Most people think of oregano when cooking Italian dishes. While it is a great way to spice up pizza or pasta sauce, it’s also an excellent spice to add when you want a bold and peppery flavor. Here’s an oregano substitute list for when you want to incorporate new flavors instead of constantly reaching for your beloved oregano bottle.
Oregano, also known as wild marjoram, is related to the mint family. It is typically grown in the Mediterranean, parts of Asia, Mexico, and the US. It has an interesting back story that many people might not be familiar with.
This herb was first grown and used in Greece, and its name means “joy of the mountain.” It was thought to be an herb created by Aphrodite that symbolized happiness in her plant nursery. Once the plant was discovered in Rome, it shifted to Europe and the US. Initially, oregano was used as medicine in China, among other locations.
Now, oregano is mainly used for cooking purposes. However, some people carry on the tradition of using it as medicine.
Oregano comes in many forms, and its flavor is affected based on the location it is grown. Greek oregano is most commonly used in the US in both Italian and Greek cuisine. However, there is also Italian oregano and Mexican, Cuban, and Syrian oregano, to name a few.
Besides edible oregano strains, there are a few types of oregano that cannot be eaten. They can, of course, be used as decoration or to provide a pleasant appearance in gardens.
Fresh oregano works as one of the best oregano substitutes. It adds a freshness to dishes and works excellently with lamb dishes. As fresh oregano has a more robust flavor than dried oregano, you may find it can take over the taste of some recipes.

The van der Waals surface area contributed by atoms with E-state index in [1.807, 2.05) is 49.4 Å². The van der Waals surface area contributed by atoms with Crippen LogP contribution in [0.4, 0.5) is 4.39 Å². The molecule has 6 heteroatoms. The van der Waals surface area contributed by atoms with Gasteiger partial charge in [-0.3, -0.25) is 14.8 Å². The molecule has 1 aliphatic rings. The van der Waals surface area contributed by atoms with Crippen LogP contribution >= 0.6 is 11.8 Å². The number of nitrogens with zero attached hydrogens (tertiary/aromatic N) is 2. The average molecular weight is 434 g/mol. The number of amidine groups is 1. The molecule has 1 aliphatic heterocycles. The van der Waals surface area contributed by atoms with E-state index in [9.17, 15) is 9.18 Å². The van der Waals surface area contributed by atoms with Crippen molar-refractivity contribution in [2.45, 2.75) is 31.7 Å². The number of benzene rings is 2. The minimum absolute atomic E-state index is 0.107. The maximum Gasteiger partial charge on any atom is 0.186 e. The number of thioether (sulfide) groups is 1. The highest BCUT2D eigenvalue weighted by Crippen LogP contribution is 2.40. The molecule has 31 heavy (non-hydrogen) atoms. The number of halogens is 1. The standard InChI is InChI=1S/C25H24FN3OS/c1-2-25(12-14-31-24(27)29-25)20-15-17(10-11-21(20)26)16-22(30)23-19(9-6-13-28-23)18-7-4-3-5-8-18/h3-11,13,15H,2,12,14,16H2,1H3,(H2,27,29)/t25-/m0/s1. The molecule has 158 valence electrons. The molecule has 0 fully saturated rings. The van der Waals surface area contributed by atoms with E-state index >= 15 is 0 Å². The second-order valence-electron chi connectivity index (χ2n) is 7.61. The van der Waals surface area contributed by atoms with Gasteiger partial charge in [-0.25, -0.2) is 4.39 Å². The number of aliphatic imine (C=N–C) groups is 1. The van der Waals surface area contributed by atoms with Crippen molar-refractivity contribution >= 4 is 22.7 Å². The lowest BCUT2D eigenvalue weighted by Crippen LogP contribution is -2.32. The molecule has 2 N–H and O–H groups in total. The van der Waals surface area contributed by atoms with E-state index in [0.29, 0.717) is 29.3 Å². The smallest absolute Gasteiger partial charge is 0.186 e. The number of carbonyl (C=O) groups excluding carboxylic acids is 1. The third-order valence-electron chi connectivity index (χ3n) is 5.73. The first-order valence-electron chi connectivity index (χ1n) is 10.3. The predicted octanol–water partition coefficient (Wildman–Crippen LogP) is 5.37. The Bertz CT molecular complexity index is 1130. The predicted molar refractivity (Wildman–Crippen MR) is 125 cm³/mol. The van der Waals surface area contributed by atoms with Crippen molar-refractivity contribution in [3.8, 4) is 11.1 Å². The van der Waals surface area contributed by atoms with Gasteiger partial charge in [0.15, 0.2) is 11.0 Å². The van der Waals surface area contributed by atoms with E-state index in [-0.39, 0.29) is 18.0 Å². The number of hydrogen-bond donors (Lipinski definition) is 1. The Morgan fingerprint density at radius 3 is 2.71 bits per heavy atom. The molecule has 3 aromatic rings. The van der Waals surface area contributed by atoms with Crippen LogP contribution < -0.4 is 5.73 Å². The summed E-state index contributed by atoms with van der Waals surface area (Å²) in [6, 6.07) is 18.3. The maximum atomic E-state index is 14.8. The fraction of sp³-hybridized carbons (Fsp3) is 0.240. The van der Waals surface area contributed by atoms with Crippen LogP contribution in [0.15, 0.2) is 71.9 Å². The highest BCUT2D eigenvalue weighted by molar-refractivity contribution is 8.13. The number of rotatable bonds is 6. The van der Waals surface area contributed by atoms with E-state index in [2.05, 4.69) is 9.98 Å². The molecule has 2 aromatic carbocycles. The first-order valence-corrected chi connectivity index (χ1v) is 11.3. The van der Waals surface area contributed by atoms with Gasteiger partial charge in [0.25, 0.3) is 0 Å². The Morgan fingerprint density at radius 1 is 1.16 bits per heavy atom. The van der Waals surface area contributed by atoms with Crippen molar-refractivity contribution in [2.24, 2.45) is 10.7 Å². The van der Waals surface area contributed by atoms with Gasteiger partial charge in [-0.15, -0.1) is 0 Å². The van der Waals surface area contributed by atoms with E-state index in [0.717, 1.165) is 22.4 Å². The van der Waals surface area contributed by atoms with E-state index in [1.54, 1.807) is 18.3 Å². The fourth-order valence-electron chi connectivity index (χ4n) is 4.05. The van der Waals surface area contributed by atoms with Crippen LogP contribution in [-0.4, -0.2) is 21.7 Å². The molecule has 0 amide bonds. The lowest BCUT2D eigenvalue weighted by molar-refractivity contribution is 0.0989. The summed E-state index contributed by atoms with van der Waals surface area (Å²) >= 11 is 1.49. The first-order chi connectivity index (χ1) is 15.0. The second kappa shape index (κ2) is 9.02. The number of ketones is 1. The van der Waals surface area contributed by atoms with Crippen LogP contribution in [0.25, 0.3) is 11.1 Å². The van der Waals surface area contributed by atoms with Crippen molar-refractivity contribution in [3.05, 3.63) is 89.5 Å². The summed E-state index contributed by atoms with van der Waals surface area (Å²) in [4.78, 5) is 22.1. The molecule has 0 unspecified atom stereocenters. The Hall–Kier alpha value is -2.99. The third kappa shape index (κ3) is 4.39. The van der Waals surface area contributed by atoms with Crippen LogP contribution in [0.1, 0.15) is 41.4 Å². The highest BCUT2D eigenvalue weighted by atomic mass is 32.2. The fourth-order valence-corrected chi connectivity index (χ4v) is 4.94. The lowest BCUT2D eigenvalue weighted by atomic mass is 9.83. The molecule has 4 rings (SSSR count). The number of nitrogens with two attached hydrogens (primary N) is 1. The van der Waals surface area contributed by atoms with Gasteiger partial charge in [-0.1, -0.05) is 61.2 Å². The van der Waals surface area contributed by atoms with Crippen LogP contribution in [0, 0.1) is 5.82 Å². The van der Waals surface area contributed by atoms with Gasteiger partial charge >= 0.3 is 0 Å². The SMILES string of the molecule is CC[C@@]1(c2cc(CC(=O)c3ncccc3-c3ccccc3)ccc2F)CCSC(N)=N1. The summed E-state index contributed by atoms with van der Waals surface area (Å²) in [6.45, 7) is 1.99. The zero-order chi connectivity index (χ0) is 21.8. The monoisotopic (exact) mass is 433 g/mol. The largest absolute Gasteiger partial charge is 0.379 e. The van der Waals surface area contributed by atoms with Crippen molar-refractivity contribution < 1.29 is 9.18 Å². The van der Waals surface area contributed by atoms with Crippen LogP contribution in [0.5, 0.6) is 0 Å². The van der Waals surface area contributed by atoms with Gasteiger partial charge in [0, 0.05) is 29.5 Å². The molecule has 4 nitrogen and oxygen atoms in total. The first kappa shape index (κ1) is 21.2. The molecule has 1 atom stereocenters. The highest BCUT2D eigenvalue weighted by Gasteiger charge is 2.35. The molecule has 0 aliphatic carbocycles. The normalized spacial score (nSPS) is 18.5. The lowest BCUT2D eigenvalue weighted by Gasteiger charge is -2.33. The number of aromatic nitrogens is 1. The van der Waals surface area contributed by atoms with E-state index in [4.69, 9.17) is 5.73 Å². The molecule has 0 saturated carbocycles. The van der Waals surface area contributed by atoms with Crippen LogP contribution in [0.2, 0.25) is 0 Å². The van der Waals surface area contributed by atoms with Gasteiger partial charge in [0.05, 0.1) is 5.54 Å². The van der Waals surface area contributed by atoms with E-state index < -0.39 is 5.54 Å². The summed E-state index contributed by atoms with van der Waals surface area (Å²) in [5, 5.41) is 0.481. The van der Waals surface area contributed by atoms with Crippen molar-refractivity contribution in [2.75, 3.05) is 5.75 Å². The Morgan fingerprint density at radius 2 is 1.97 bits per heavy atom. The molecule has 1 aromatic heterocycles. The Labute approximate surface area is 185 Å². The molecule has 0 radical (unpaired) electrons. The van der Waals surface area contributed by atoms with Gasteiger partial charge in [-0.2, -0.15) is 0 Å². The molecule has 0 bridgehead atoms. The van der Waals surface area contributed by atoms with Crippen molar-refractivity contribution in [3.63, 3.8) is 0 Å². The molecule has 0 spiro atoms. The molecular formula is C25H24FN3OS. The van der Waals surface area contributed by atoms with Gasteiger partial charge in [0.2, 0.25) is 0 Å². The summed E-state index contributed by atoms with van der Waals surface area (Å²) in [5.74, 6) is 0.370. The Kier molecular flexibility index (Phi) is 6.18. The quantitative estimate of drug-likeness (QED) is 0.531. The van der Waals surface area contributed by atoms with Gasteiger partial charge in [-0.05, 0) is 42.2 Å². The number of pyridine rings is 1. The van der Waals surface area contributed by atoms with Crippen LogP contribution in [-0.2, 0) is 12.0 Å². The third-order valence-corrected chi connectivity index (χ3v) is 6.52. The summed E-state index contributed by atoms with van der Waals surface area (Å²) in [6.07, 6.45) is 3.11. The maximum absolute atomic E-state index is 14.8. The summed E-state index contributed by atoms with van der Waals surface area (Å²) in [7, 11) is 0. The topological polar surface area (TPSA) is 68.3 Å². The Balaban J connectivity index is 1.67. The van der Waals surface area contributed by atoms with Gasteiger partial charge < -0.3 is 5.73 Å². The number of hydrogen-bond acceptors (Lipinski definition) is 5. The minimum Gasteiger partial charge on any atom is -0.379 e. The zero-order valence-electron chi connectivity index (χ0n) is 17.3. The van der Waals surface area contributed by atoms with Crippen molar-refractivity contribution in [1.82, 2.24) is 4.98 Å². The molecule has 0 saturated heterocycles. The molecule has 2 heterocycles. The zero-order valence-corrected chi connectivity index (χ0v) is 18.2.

Dried oregano has a lighter flavor, causing it to be included in more dishes like Italian sauces and Greek food items.
With fresh oregano, you’ll be able to have a bolder flavor in your dishes. As lamb has a strong flavor, it balances out the taste of this fresh herb hence why it works well with lamb-based meat dishes.
Fresh oregano does not stay good for long. If you’re purchasing fresh oregano to use in a recipe, make sure to use it within a week, or it can turn brown and lose its flavor. It’s not as easy to find the fresh version in stores – it’s more commonly seen as a dried spice.
Since the dried version is more concentrated, you’ll want to use more fresh oregano as a swap. Start with 1 tablespoon of fresh oregano and add more if needed.
Basil is a favorite substitute for oregano, specifically in Italian dishes or Mediterannean-inspired meals. If you often use Italian seasoning or Italian dried herbs when creating sauces, you’ll notice that basil and oregano are always included in this spice mix. These two spices complement each other, so it generally makes sense that basil would work as an alternative.
Basil is very easily found in stores and supermarkets – both as a spice and a fresh herb. You can find the fresh version near the vegetables in the refrigerated section. Often, during the summer, you’ll even be able to purchase a basil plant so you can grow your own.
Basil works well in tomato-based dishes and other dishes that typically incorporate oregano. It’s found at all stores, and most people already have a jar of it in their kitchen.
Using basil as an alternative generally only works in Mediterranean recipes. This limits the dishes you can use basil in as a swap for oregano.
Use dried basil in a 1:1 ratio in recipes.